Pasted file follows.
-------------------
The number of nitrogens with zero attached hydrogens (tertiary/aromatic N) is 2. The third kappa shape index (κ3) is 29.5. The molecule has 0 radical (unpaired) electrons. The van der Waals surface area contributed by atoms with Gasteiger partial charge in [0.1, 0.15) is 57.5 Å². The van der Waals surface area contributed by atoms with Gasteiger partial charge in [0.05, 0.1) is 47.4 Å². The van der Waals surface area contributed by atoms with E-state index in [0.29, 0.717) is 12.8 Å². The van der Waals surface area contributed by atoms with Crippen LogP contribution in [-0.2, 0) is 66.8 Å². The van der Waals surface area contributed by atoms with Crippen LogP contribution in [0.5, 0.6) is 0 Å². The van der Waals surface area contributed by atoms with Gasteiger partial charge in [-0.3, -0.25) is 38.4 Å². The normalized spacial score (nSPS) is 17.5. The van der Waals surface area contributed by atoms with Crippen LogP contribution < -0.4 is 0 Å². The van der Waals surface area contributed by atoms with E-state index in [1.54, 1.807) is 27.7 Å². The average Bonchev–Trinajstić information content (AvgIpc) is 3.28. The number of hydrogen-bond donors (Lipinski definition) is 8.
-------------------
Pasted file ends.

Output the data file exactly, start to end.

The number of nitrogens with zero attached hydrogens (tertiary/aromatic N) is 2. The third kappa shape index (κ3) is 29.5. The molecule has 0 radical (unpaired) electrons. The van der Waals surface area contributed by atoms with Gasteiger partial charge in [0.1, 0.15) is 57.5 Å². The van der Waals surface area contributed by atoms with Gasteiger partial charge in [0.05, 0.1) is 47.4 Å². The van der Waals surface area contributed by atoms with E-state index in [0.29, 0.717) is 12.8 Å². The van der Waals surface area contributed by atoms with Crippen LogP contribution in [-0.2, 0) is 66.8 Å². The van der Waals surface area contributed by atoms with Crippen LogP contribution in [0.5, 0.6) is 0 Å². The van der Waals surface area contributed by atoms with Gasteiger partial charge in [-0.3, -0.25) is 38.4 Å². The normalized spacial score (nSPS) is 17.5. The van der Waals surface area contributed by atoms with Crippen LogP contribution < -0.4 is 0 Å². The van der Waals surface area contributed by atoms with E-state index in [1.54, 1.807) is 27.7 Å². The average Bonchev–Trinajstić information content (AvgIpc) is 3.28. The number of hydrogen-bond donors (Lipinski definition) is 8.